August 13-19, 2017 is National Health Center Week
Did you know that community Health Centers provide care for over 25 million Americans at more than 9,000 locations across the country?
This August, the National Association of Community Health Centers, is sponsoring the National Health Center Week, with a theme of “Celebrating America’s Health Centers: The Key to Healthier Communities.”
Health centers are community-based and community-directed organizations that provide high quality, comprehensive primary and preventive health care services to some of the nation’s most vulnerable individuals and families. The centers help to reduce health disparities with integrated care management by providing patients with access to pharmacy, mental health, substance abuse, and dental services, as well as health education and transportation services.
The Health Resources and Services Administration (HRSA), which manages the federal program, states that by providing healthcare to adult and children living in poverty, patients in under-served rural communities, and veterans, these health centers reduce costs to the system. Spending on high-cost emergency rooms and hospital inpatient stays was reported 24% lower in patients of health centers than in non-health center patients in a 2016 multi-state study.
So, this August, check out the health centers programming to see what they do in your community (find the closest center to you here). For reference, below are examples of various community-based efforts in support of National Health Center Week 2017.
You can also help bring awareness to how these organizations help the underserved in your area by tweeting #NHCW17.
This, HCC’s 50th blog post, is a message of celebration. Since we are halfway through 2017, I’d like to share with you some things I am exceptionally happy about and graciously thankful for.
One of our goals for this year was to continue to provide high-quality service in the areas in which we excel. As Risk-Based Monitoring (RBM) continues to grow and become accepted as an effective and sustainable study monitoring option, I am grateful to have been able to take part in a panel-discussion on RBM recently in California that was sponsored by Emanate Life Sciences, Collaborations in Clinical Research Series. The focus of the discussion was on what works and what doesn’t work for RBM as we move forward into an era guided by the E6 R2 Good Clinical Practice Guidelines. I started HCC because there was a need for highly skilled technical advisors to serve as liaisons between sponsors and research sites. I am so very thankful that device training and study monitoring have been the backbone of our business and that we have been able to provide high-quality service to our customers to fill those areas of need.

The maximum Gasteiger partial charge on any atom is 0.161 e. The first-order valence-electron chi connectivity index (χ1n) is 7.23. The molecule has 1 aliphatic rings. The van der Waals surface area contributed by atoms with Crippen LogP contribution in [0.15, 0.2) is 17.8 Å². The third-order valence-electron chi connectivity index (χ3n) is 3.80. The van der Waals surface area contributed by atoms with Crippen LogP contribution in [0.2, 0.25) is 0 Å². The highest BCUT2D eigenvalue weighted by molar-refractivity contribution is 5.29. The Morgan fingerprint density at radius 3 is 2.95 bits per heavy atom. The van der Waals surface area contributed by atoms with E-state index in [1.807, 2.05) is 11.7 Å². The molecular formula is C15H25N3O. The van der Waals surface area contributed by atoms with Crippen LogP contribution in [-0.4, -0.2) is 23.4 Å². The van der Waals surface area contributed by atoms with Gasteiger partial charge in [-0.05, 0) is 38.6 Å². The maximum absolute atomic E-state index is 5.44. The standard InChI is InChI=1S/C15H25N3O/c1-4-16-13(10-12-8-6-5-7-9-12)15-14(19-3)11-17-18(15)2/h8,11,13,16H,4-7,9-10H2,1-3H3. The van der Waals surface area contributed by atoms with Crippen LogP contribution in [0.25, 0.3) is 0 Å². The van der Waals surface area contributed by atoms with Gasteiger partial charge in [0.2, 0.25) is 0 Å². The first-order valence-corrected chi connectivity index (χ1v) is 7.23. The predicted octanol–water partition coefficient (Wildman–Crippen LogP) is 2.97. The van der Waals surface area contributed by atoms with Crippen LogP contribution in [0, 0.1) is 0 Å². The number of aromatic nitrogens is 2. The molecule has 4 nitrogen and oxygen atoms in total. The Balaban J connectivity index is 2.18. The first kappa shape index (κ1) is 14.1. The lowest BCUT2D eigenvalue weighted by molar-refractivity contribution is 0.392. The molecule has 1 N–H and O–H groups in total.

Another of our goals this year was to expand our services and to solidify our commitment to process improvement and quality while doing so. We have spent the first half of 2017 focused on finding and filling any gaps in our processes and in our internal quality system. In the second half of this year, we will be announcing expansions in our service offerings to become a full-service, specialty CRO. I’m very excited about the culmination of our team’s efforts into what we have affectionately named our Pillars of Service and hope you will be too. Stay tuned for more information!
I’d like to leave you with what I feel is the most important piece of all–the personal connections we make as we travel this road of life. Throughout these last six months, I have seen the power of the connections in our community, and among our staff, employees, and clients to do great things. It is an adventure to build and grow HCC, but more than that, as Bear Grylls once said, “Adventure has always been to me the connections and bonds you create with people when you’re there.” It is my continued hope that HCC can be there with you to continue to make those connections.